"He is the man who could re-name a city and he is the man his family describes as being a simple man who enjoys simple things," he added.
Anderson was forced off the airwaves almost two years ago due to ill health but, until relatively recently, had always expressed a desire to return.
The former show band guitarist had a 30-year career in broadcasting.
His professional highlights included his 2005 induction into the UK Radio Hall of Fame, while his brief and ill-fated spell on BBC Radio 4 a decade earlier was undoubtedly a low.
He also hosted a number of TV programmes on BBC Northern Ireland, but it was his contribution to Radio Ulster and Radio Foyle for which he will be most fondly remembered.
Anderson's quirky morning phone-in show, which he presented with long-time friend and colleague Sean Coyle, had a legion of loyal fans.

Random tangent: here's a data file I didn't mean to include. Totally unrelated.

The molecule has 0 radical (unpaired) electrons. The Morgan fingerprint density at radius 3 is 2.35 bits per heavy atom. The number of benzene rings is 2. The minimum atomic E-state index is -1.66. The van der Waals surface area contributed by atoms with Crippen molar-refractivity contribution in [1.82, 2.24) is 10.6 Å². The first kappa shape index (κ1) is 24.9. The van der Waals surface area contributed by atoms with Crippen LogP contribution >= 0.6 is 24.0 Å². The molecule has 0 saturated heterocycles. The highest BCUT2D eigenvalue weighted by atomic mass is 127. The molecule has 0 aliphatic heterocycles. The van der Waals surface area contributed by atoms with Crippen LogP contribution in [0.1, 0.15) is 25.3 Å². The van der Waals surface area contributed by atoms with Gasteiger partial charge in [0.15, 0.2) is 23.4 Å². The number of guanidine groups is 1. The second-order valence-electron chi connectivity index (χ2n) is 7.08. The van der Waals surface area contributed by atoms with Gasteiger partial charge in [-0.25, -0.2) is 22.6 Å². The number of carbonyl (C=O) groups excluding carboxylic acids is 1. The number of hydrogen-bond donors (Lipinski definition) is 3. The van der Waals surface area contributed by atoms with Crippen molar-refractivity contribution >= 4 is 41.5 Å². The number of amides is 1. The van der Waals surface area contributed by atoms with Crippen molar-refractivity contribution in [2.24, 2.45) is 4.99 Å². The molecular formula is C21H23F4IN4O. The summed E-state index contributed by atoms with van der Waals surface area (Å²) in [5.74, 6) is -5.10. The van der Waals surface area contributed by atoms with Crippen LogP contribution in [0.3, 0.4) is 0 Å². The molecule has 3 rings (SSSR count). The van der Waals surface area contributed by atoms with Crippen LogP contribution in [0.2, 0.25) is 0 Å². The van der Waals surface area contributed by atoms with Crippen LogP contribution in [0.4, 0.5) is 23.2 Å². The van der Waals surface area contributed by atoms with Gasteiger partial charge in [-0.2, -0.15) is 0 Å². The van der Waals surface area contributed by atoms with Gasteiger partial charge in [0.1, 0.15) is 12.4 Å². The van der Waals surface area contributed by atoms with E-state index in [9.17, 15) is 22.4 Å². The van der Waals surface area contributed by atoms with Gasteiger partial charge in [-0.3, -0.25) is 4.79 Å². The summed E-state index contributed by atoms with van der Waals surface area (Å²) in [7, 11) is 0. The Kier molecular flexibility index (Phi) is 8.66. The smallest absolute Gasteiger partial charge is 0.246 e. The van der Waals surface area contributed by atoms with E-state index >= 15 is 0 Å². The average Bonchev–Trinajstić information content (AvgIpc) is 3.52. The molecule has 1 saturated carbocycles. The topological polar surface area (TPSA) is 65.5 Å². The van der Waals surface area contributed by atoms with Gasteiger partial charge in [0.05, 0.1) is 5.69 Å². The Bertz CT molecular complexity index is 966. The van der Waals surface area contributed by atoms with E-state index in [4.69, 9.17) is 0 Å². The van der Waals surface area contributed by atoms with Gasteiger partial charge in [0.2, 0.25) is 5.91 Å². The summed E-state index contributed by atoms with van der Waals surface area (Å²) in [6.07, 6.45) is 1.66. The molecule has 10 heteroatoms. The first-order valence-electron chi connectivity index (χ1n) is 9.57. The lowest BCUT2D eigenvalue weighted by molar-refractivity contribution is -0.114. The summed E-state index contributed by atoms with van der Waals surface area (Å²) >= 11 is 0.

Coyle was among those who carried Anderson's coffin from the church at the end of the service.
The late presenter was taken for burial at the City Cemetery.
Tributes came flooding in this week following the news Gerry Anderson had died at the age of 69.
Anderson had been off-air for almost two years due to ill-health.
In a career spanning 30 years, the presenter hosted radio and TV programmes for BBC Radio Ulster, Radio Foyle and BBC Northern Ireland.
Anderson was also a former columnist at the Belfast Telegraph.
Director of BBC Northern Ireland, Peter Johnston, described the award-winning radio and TV broadcaster as a "true legend of the industry".
"Gerry was a man of great wit and mischief, but he also brought great wisdom and insight to what he did.
"Of course, he'll be sadly missed by all of us, but also by all his loyal listeners, for whom he often brought light on dark days over the decades.